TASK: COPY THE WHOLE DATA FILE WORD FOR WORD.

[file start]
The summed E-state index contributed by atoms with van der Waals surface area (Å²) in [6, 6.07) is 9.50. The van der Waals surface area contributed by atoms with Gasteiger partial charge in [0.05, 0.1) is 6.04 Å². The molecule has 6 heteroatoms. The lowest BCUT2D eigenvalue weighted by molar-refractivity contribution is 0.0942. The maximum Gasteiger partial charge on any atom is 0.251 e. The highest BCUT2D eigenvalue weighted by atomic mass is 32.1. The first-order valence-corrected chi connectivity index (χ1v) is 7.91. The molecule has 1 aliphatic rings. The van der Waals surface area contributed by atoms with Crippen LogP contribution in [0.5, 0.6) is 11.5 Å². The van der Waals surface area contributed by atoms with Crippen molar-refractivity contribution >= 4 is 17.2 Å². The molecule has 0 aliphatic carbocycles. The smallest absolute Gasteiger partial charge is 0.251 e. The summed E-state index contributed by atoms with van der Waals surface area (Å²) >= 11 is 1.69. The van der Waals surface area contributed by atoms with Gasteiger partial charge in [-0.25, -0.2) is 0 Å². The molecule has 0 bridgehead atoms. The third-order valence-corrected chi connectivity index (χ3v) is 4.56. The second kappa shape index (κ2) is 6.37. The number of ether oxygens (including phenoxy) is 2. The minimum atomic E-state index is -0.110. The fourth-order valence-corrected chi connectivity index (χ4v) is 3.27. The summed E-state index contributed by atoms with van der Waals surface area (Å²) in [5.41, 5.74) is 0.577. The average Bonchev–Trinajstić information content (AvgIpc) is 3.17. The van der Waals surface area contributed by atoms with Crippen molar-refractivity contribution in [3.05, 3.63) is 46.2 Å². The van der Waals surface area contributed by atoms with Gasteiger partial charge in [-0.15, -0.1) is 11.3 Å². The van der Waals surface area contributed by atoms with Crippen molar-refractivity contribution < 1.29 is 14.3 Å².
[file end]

The summed E-state index contributed by atoms with van der Waals surface area (Å²) in [6, 6.07) is 9.50. The van der Waals surface area contributed by atoms with Gasteiger partial charge in [0.05, 0.1) is 6.04 Å². The molecule has 6 heteroatoms. The lowest BCUT2D eigenvalue weighted by molar-refractivity contribution is 0.0942. The maximum Gasteiger partial charge on any atom is 0.251 e. The highest BCUT2D eigenvalue weighted by atomic mass is 32.1. The first-order valence-corrected chi connectivity index (χ1v) is 7.91. The molecule has 1 aliphatic rings. The van der Waals surface area contributed by atoms with Crippen LogP contribution in [0.5, 0.6) is 11.5 Å². The van der Waals surface area contributed by atoms with Crippen molar-refractivity contribution >= 4 is 17.2 Å². The molecule has 0 aliphatic carbocycles. The smallest absolute Gasteiger partial charge is 0.251 e. The summed E-state index contributed by atoms with van der Waals surface area (Å²) >= 11 is 1.69. The van der Waals surface area contributed by atoms with Gasteiger partial charge in [-0.25, -0.2) is 0 Å². The molecule has 0 bridgehead atoms. The third-order valence-corrected chi connectivity index (χ3v) is 4.56. The second kappa shape index (κ2) is 6.37. The number of ether oxygens (including phenoxy) is 2. The minimum atomic E-state index is -0.110. The fourth-order valence-corrected chi connectivity index (χ4v) is 3.27. The summed E-state index contributed by atoms with van der Waals surface area (Å²) in [5.41, 5.74) is 0.577. The average Bonchev–Trinajstić information content (AvgIpc) is 3.17. The van der Waals surface area contributed by atoms with Crippen molar-refractivity contribution in [3.05, 3.63) is 46.2 Å². The van der Waals surface area contributed by atoms with Gasteiger partial charge in [-0.15, -0.1) is 11.3 Å². The van der Waals surface area contributed by atoms with Crippen molar-refractivity contribution < 1.29 is 14.3 Å².